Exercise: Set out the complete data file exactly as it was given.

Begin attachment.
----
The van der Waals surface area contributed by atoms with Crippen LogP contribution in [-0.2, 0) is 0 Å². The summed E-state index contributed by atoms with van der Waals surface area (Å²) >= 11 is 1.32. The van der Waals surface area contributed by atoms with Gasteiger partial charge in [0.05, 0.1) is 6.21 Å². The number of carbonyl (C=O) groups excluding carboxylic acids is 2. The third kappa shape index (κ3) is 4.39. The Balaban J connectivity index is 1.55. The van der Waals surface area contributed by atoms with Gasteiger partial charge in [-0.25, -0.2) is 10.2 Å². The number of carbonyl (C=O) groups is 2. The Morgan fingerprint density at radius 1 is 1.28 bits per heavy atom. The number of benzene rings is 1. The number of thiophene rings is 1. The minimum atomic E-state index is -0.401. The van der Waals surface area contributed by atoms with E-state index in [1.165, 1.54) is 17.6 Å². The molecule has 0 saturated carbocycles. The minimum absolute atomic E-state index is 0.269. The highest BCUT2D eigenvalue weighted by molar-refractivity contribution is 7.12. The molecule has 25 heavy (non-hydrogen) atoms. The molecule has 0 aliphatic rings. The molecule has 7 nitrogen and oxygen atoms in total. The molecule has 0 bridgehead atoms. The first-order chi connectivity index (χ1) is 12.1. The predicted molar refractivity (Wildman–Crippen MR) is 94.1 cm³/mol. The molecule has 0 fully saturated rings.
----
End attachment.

The van der Waals surface area contributed by atoms with Crippen LogP contribution in [-0.2, 0) is 0 Å². The summed E-state index contributed by atoms with van der Waals surface area (Å²) >= 11 is 1.32. The van der Waals surface area contributed by atoms with Gasteiger partial charge in [0.05, 0.1) is 6.21 Å². The number of carbonyl (C=O) groups excluding carboxylic acids is 2. The third kappa shape index (κ3) is 4.39. The Balaban J connectivity index is 1.55. The van der Waals surface area contributed by atoms with Gasteiger partial charge in [-0.25, -0.2) is 10.2 Å². The number of carbonyl (C=O) groups is 2. The Morgan fingerprint density at radius 1 is 1.28 bits per heavy atom. The number of benzene rings is 1. The number of thiophene rings is 1. The minimum atomic E-state index is -0.401. The van der Waals surface area contributed by atoms with E-state index in [1.165, 1.54) is 17.6 Å². The molecule has 0 saturated carbocycles. The minimum absolute atomic E-state index is 0.269. The highest BCUT2D eigenvalue weighted by molar-refractivity contribution is 7.12. The molecule has 25 heavy (non-hydrogen) atoms. The molecule has 0 aliphatic rings. The molecule has 7 nitrogen and oxygen atoms in total. The molecule has 0 bridgehead atoms. The first-order chi connectivity index (χ1) is 12.1. The predicted molar refractivity (Wildman–Crippen MR) is 94.1 cm³/mol. The molecule has 0 fully saturated rings.